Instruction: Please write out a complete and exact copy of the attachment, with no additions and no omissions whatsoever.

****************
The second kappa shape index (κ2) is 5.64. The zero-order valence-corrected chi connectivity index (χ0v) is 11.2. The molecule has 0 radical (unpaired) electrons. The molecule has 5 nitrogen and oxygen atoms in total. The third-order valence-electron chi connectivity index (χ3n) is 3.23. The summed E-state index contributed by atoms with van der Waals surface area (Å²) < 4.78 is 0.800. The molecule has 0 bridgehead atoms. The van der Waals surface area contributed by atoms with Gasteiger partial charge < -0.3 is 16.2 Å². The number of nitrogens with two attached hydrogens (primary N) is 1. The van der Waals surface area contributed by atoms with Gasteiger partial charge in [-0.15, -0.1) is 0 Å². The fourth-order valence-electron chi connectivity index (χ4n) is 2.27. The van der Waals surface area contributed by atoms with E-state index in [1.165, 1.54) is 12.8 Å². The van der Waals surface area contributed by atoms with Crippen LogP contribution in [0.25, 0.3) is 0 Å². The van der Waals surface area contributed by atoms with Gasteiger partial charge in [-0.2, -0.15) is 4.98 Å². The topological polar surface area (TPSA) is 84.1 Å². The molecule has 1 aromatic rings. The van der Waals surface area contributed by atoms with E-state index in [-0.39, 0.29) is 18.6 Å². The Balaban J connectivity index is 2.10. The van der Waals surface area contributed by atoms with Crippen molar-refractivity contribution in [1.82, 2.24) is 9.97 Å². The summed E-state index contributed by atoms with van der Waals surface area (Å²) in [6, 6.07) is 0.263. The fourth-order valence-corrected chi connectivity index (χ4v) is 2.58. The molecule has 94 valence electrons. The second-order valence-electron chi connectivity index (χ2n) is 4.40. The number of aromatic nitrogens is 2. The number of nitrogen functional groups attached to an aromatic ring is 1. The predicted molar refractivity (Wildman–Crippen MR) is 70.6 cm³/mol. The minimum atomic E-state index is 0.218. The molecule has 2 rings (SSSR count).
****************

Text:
The second kappa shape index (κ2) is 5.64. The zero-order valence-corrected chi connectivity index (χ0v) is 11.2. The molecule has 0 radical (unpaired) electrons. The molecule has 5 nitrogen and oxygen atoms in total. The third-order valence-electron chi connectivity index (χ3n) is 3.23. The summed E-state index contributed by atoms with van der Waals surface area (Å²) < 4.78 is 0.800. The molecule has 0 bridgehead atoms. The van der Waals surface area contributed by atoms with Gasteiger partial charge < -0.3 is 16.2 Å². The number of nitrogens with two attached hydrogens (primary N) is 1. The van der Waals surface area contributed by atoms with Gasteiger partial charge in [-0.15, -0.1) is 0 Å². The fourth-order valence-electron chi connectivity index (χ4n) is 2.27. The van der Waals surface area contributed by atoms with E-state index in [1.165, 1.54) is 12.8 Å². The van der Waals surface area contributed by atoms with Crippen LogP contribution in [0.25, 0.3) is 0 Å². The van der Waals surface area contributed by atoms with Gasteiger partial charge in [-0.2, -0.15) is 4.98 Å². The topological polar surface area (TPSA) is 84.1 Å². The molecule has 1 aromatic rings. The van der Waals surface area contributed by atoms with E-state index in [-0.39, 0.29) is 18.6 Å². The Balaban J connectivity index is 2.10. The van der Waals surface area contributed by atoms with Crippen molar-refractivity contribution in [1.82, 2.24) is 9.97 Å². The summed E-state index contributed by atoms with van der Waals surface area (Å²) in [6, 6.07) is 0.263. The fourth-order valence-corrected chi connectivity index (χ4v) is 2.58. The molecule has 94 valence electrons. The second-order valence-electron chi connectivity index (χ2n) is 4.40. The number of aromatic nitrogens is 2. The number of nitrogen functional groups attached to an aromatic ring is 1. The predicted molar refractivity (Wildman–Crippen MR) is 70.6 cm³/mol. The minimum atomic E-state index is 0.218. The molecule has 2 rings (SSSR count).